Corporate Lawyers Who Do Our Emotional Heavy Lifting, #365StrongStories 48

The Corporate Lawyers Who Do the Emotional Heavy Lifting For Us, #365StrongStories by Marisa GoudyWill they ever find out that Mike is a fraud? No, not Mike my husband. I’m talking about Mike Ross, attorney at Pearson, etc.

I really worry about Mike, even though he’s not real. Actually, I worry about him because he’s not real. There’s almost no plausible scenario that would put us in the same circles. No, I only care about him because some screenwriter got the formula just right.

My husband and I owe a great Mike and his colleagues on Suits. Over the last few months, their high stakes corporate takeovers, epic spats, and captivating wardrobe choices have been like a trip to the spa (even better than “mudding”). Because absolutely no one on the show has children, it packs an even more satisfying escapist punch than Game of Thrones.

But then, there was the episode we watched last night - dead parents, infidelity, professional betrayal, fear of being alone, Catholic guilt, and being found out as a fraud. Messy, human stuff that you couldn’t tune out after a five-season investment. So much for escape!

This is what stories are supposed to do, you see. They’re supposed to be addictive excursions that open us to experience terrible, wonderful, tantalizing things. When the fear and pleasure centers are triggered, the brain honestly doesn’t know the difference between fiction and reality. That's why stories make us care and cry and even change the way we think.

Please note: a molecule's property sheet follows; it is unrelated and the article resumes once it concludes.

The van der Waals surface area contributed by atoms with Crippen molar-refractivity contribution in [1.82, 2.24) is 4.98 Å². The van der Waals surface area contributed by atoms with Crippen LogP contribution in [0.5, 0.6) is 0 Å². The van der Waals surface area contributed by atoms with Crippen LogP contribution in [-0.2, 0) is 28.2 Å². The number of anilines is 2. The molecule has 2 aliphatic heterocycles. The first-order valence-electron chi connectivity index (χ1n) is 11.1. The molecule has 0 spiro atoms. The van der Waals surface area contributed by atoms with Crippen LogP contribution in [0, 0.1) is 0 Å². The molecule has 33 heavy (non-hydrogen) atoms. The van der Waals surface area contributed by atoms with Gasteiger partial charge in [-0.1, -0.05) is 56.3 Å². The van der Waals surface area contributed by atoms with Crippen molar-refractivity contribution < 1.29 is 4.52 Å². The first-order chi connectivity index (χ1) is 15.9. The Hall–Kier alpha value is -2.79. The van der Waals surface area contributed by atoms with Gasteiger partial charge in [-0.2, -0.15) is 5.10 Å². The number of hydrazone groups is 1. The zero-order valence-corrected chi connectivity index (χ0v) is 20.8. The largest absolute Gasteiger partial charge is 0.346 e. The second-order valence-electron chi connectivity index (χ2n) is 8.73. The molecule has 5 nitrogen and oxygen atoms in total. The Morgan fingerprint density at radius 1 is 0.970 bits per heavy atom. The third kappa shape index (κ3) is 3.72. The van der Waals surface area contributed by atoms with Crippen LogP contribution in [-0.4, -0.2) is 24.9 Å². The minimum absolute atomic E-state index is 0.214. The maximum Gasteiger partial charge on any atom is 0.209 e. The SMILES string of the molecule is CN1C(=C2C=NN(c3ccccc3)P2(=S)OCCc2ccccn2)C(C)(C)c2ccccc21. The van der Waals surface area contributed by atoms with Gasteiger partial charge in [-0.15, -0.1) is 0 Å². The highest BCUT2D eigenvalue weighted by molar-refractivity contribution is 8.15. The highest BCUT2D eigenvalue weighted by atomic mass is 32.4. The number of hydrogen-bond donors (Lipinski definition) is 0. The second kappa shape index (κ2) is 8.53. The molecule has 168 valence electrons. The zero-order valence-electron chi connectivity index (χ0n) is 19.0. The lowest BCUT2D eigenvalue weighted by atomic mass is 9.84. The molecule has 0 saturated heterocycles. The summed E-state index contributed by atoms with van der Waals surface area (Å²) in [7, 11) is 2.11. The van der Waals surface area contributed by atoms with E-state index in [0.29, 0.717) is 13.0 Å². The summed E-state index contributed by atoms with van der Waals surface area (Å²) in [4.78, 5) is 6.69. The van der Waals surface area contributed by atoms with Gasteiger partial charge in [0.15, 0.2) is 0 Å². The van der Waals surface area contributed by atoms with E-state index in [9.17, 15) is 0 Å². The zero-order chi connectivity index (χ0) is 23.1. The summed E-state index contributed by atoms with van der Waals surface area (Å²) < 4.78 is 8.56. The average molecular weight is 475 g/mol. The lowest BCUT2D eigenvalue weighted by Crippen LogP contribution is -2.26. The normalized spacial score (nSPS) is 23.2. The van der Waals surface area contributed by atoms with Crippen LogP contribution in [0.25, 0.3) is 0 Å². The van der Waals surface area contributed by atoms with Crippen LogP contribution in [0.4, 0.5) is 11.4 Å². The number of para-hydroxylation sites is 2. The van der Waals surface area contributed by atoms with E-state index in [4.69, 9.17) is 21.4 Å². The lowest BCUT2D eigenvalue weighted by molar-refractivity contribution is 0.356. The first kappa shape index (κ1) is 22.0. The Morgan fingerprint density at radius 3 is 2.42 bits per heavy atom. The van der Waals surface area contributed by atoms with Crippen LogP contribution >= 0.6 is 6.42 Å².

And the ending of this particular episode was devastating. Usually, of course, autoplay would do its magic and we’d only teeter on the cliffhanger edge for a few moments. But it was a Tuesday night, and husband was feeling strong and virtuous, so he clicked the TV off.

Here's the thing about story addiction: when you don’t get your next hit, you just might have to feel something for a while.

Both of us sat there staring at the blank screen willing the clock backward so we could dive deep into this pinstripe sea and put off real life for another 44 minutes. In this silence, I felt the swell of unbidden emotions. My husband sensed the rush within me - it’s quite easy to hear your partner’s ragged breath when it’s not competing with “Previously, on Suits…”

All those lawyer problems had triggered my own doubts and fears, and though the details are as different as a Hyundai and a Bentley, the pain was universal enough.

In this binge watching culture, we’ve denied ourselves access to the real power of all these stories. We revel of the abundance of “more good TV than one could watch and still have a job!” and deny ourselves the divinely unsatiated state when we see just enough to feel something real.